The plants and the biology of the soil have formed symbiotic relationships exchanging plant sugars for essential nutrients through vast underground networks (providing the soil is in its natural state). This is a vital understanding, as plants need many trace elements and nutrients that may not be present in the soil where they are growing . The plants source what they need in these situations via the beneficial microbial, yeast and fungi connections, which in turn increases the health of the plants. Having biologically active soil ensures that the plants can source any nutrient that they require for their growth and health from the biology present in the soil, and they can also communicate with each other over vast distances, thus warning of potential challenges coming, enabling plants to make biochemical changes to adapt to the challenge and create resistance within the plant, thus making them healthier. This health is then passed on to us.
It is also well understood that inoculating plants increases their health, and protects them against viral, bacterial and fungal pathogens and diseases. This happens as a result of the inoculation (much the same way as probiotics work) - the beneficial microbes will directly compete with the pathogens - and in some cases will produce antibiotics at the site of the infection - it is in the benefical microbes, yeasts and fungi's interest to assist and protect the plant, as they are relying on the sugars created by photosynthesis by their host for their survival. Hence a beneficial symbiosis. These beneficial micro-organisms rely on certain conditions to thrive - they need the plants, they need undisturbed soil (shallow infrequent tilling will have a minimal impact, especially if the soil is not inverted during the tilling - we love our power harrow for this), they need organic practises as many commercial conventional farms spray fungicides, and a host of other chemicals which deeply disturb the soil ecology.
In the situation of the hydroponically grown plants, they can be housed in warehouses and grown under artificial light, or in large greenhouses creating the most perfect conditions for their growth. So, what's wrong with that I hear you say...?
Well in the field there are many potential challenges to a small seed as it grows to be a seedling and then a mature plant. It will experience extreme climatic events, pests, sunlight, pathogens, insects, weeds, animals, butterflies, birds, bees, humans, children - and all of life... When a plant is under attack from a pathogen or other threat, the plant will have an immune response creating different phytochemistry (not exactly the same way that we do, however protective chemicals are sourced from the active biology present in the soil, and generated from within the plant, as well as the benficial microbes which consume the pathogen or produce antibiotics at the site of the infection). When the plant overcomes the challenge, it has increased its resilience, health and nutrient density in its chemistry, which is passed on when consumed, increasing our health in kind. Thus the soil-grown plant has access to all 90+ elements, trace element and nutrients and medicines that may be required for its health, and indeed for ours.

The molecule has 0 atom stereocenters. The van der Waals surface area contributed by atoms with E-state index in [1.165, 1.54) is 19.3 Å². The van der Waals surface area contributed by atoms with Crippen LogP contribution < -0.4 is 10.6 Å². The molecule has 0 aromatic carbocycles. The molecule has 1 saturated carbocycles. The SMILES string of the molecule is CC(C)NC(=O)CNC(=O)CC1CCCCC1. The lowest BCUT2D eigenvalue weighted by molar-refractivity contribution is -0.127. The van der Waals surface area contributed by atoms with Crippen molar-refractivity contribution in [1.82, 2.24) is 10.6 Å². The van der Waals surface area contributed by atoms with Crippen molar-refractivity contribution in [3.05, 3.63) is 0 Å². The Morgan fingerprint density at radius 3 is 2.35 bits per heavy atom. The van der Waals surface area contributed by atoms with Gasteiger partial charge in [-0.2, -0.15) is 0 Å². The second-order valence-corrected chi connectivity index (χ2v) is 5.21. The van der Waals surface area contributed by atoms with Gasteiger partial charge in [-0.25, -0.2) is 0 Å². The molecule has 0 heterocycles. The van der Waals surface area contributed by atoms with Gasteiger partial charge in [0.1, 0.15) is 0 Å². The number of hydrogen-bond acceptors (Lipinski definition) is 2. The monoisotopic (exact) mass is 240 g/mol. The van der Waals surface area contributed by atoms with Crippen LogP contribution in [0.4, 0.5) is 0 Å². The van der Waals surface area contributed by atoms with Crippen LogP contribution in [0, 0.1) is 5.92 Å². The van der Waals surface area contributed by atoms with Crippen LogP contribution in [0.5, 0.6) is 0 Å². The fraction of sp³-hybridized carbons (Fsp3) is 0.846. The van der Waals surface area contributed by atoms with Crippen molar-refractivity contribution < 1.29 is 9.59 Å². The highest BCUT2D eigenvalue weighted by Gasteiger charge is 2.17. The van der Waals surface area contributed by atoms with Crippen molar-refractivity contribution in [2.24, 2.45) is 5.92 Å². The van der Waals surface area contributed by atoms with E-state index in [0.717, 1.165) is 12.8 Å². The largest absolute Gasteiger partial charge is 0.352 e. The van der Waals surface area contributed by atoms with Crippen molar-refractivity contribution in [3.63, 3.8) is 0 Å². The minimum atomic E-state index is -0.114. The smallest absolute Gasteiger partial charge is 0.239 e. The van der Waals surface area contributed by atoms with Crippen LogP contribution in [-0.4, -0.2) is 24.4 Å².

The hydroponic plants are not challenged. They live in a chemical soup of what is currently believed to be the only nutrients required for the plants growth (often in the range of 6-17 chemically synthesized nutrients). Plants have 2 types of roots - one for absorbing water, and one for absorbing nutrients. The roots sit in the liquid, thus they are unable to choose to uptake from the roots- a bit like force feeding them, so they fill up with fluid.
We have all eaten commercial conventional hydroponic produce, often it just doesn't taste of much, even though it looks exactly like the soil-grown produce - in fact often more perfect. This lack of flavour is due to the lack of nutrient density that these plants have, and their disconnection from the soil food web. This is also the reason why the produce does not last long post - harvest, and why it is then treated with a preservative before sale, further diminishing its value as food.
We ensure our soil is biologically active by using organic, minimal till practises and by applying inoculations of compost tea regularly (feature piccy of our brewer in action). I continue to be fascinated by these connections, and by learning more about increasing the biology of the soil, so it becomes more biologically active and grows more living, alive, food.